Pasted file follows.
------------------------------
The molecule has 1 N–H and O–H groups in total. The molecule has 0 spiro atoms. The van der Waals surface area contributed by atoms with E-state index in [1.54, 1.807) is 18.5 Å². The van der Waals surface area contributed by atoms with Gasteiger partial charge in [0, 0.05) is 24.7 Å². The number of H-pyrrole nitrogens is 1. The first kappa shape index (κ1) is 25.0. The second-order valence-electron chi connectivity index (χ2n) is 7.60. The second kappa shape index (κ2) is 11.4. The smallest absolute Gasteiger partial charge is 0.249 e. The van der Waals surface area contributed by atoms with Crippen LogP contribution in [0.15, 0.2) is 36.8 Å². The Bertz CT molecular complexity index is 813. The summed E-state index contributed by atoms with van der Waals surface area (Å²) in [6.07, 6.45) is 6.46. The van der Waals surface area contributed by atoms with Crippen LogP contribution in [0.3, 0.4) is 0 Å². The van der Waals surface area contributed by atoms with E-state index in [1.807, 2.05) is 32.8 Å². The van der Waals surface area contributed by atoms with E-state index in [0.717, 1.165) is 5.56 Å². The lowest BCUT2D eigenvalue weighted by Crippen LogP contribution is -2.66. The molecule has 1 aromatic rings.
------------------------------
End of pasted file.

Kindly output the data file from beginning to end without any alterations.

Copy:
The molecule has 1 N–H and O–H groups in total. The molecule has 0 spiro atoms. The van der Waals surface area contributed by atoms with E-state index in [1.54, 1.807) is 18.5 Å². The van der Waals surface area contributed by atoms with Gasteiger partial charge in [0, 0.05) is 24.7 Å². The number of H-pyrrole nitrogens is 1. The first kappa shape index (κ1) is 25.0. The second-order valence-electron chi connectivity index (χ2n) is 7.60. The second kappa shape index (κ2) is 11.4. The smallest absolute Gasteiger partial charge is 0.249 e. The van der Waals surface area contributed by atoms with Crippen LogP contribution in [0.15, 0.2) is 36.8 Å². The Bertz CT molecular complexity index is 813. The summed E-state index contributed by atoms with van der Waals surface area (Å²) in [6.07, 6.45) is 6.46. The van der Waals surface area contributed by atoms with Crippen LogP contribution in [0.3, 0.4) is 0 Å². The van der Waals surface area contributed by atoms with E-state index in [1.807, 2.05) is 32.8 Å². The van der Waals surface area contributed by atoms with E-state index in [0.717, 1.165) is 5.56 Å². The lowest BCUT2D eigenvalue weighted by Crippen LogP contribution is -2.66. The molecule has 1 aromatic rings.